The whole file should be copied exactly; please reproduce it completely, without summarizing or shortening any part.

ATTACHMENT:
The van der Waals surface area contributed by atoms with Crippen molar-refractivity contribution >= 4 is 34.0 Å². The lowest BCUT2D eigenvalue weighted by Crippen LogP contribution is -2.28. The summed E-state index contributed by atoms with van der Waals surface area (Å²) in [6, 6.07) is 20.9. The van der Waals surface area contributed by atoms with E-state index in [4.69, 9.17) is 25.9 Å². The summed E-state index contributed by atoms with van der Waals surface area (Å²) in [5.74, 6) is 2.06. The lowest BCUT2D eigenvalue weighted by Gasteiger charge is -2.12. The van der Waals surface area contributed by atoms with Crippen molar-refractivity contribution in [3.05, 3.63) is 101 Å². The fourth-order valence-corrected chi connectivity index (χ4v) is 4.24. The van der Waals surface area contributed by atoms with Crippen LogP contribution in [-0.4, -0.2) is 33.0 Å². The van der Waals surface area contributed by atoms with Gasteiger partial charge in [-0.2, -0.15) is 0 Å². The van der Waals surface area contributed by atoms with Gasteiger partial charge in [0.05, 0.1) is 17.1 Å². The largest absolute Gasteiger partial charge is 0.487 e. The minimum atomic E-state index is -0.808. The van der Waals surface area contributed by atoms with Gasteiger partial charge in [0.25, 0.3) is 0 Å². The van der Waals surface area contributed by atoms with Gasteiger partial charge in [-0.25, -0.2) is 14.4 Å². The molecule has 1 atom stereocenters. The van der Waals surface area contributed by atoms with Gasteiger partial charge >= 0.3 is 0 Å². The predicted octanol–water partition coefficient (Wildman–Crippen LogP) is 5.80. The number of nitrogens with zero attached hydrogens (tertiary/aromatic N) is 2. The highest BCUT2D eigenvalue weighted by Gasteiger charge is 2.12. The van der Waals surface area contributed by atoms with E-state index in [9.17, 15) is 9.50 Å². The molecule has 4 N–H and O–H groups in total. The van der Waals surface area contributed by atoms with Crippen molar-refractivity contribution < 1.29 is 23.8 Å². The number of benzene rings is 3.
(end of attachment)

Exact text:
The van der Waals surface area contributed by atoms with Crippen molar-refractivity contribution >= 4 is 34.0 Å². The lowest BCUT2D eigenvalue weighted by Crippen LogP contribution is -2.28. The summed E-state index contributed by atoms with van der Waals surface area (Å²) in [6, 6.07) is 20.9. The van der Waals surface area contributed by atoms with E-state index in [4.69, 9.17) is 25.9 Å². The summed E-state index contributed by atoms with van der Waals surface area (Å²) in [5.74, 6) is 2.06. The lowest BCUT2D eigenvalue weighted by Gasteiger charge is -2.12. The van der Waals surface area contributed by atoms with Crippen molar-refractivity contribution in [3.05, 3.63) is 101 Å². The fourth-order valence-corrected chi connectivity index (χ4v) is 4.24. The van der Waals surface area contributed by atoms with Crippen LogP contribution in [-0.4, -0.2) is 33.0 Å². The van der Waals surface area contributed by atoms with Gasteiger partial charge in [-0.2, -0.15) is 0 Å². The van der Waals surface area contributed by atoms with Gasteiger partial charge in [0.05, 0.1) is 17.1 Å². The largest absolute Gasteiger partial charge is 0.487 e. The minimum atomic E-state index is -0.808. The van der Waals surface area contributed by atoms with Gasteiger partial charge in [0.25, 0.3) is 0 Å². The van der Waals surface area contributed by atoms with Gasteiger partial charge in [-0.25, -0.2) is 14.4 Å². The molecule has 1 atom stereocenters. The van der Waals surface area contributed by atoms with Gasteiger partial charge >= 0.3 is 0 Å². The predicted octanol–water partition coefficient (Wildman–Crippen LogP) is 5.80. The number of nitrogens with zero attached hydrogens (tertiary/aromatic N) is 2. The highest BCUT2D eigenvalue weighted by Gasteiger charge is 2.12. The van der Waals surface area contributed by atoms with E-state index in [9.17, 15) is 9.50 Å². The molecule has 4 N–H and O–H groups in total. The van der Waals surface area contributed by atoms with Crippen molar-refractivity contribution < 1.29 is 23.8 Å². The number of benzene rings is 3.